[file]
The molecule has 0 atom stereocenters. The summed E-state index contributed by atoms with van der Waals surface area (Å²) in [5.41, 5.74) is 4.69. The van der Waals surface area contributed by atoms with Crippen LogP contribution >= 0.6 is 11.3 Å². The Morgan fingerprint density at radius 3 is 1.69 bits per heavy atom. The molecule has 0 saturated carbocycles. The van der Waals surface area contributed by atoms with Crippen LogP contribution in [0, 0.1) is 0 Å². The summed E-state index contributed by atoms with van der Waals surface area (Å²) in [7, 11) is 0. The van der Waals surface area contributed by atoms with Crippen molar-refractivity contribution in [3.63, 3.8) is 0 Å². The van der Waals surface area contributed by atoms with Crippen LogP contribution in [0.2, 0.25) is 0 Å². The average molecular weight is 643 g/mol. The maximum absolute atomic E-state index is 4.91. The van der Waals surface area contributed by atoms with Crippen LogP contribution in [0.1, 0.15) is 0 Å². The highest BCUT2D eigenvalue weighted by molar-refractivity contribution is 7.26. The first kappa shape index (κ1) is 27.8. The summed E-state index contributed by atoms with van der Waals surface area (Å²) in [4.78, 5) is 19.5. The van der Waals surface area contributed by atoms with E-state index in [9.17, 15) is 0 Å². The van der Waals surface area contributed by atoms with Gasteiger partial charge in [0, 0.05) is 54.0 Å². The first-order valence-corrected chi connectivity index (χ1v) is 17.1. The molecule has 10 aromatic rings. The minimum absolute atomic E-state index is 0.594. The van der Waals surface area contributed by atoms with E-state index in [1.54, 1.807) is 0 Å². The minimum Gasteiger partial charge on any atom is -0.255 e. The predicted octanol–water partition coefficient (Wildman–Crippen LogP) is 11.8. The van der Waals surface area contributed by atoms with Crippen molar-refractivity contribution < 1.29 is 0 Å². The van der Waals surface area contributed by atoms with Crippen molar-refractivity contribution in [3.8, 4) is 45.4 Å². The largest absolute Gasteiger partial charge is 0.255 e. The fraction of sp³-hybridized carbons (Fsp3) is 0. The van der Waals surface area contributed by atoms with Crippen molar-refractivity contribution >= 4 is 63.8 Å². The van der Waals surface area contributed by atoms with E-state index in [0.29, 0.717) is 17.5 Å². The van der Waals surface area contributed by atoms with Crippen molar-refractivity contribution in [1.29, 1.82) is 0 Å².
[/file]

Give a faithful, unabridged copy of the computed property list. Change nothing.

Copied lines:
The molecule has 0 atom stereocenters. The summed E-state index contributed by atoms with van der Waals surface area (Å²) in [5.41, 5.74) is 4.69. The van der Waals surface area contributed by atoms with Crippen LogP contribution >= 0.6 is 11.3 Å². The Morgan fingerprint density at radius 3 is 1.69 bits per heavy atom. The molecule has 0 saturated carbocycles. The van der Waals surface area contributed by atoms with Crippen LogP contribution in [0, 0.1) is 0 Å². The summed E-state index contributed by atoms with van der Waals surface area (Å²) in [7, 11) is 0. The van der Waals surface area contributed by atoms with Crippen molar-refractivity contribution in [3.63, 3.8) is 0 Å². The van der Waals surface area contributed by atoms with Crippen LogP contribution in [0.2, 0.25) is 0 Å². The average molecular weight is 643 g/mol. The maximum absolute atomic E-state index is 4.91. The van der Waals surface area contributed by atoms with Crippen LogP contribution in [0.1, 0.15) is 0 Å². The highest BCUT2D eigenvalue weighted by molar-refractivity contribution is 7.26. The first kappa shape index (κ1) is 27.8. The summed E-state index contributed by atoms with van der Waals surface area (Å²) in [4.78, 5) is 19.5. The van der Waals surface area contributed by atoms with E-state index in [9.17, 15) is 0 Å². The van der Waals surface area contributed by atoms with Gasteiger partial charge in [0, 0.05) is 54.0 Å². The first-order valence-corrected chi connectivity index (χ1v) is 17.1. The molecule has 10 aromatic rings. The minimum absolute atomic E-state index is 0.594. The van der Waals surface area contributed by atoms with E-state index in [1.54, 1.807) is 0 Å². The minimum Gasteiger partial charge on any atom is -0.255 e. The predicted octanol–water partition coefficient (Wildman–Crippen LogP) is 11.8. The van der Waals surface area contributed by atoms with Crippen molar-refractivity contribution < 1.29 is 0 Å². The van der Waals surface area contributed by atoms with Crippen molar-refractivity contribution in [3.8, 4) is 45.4 Å². The largest absolute Gasteiger partial charge is 0.255 e. The fraction of sp³-hybridized carbons (Fsp3) is 0. The van der Waals surface area contributed by atoms with Crippen molar-refractivity contribution >= 4 is 63.8 Å². The van der Waals surface area contributed by atoms with E-state index in [0.29, 0.717) is 17.5 Å². The van der Waals surface area contributed by atoms with Crippen molar-refractivity contribution in [1.29, 1.82) is 0 Å².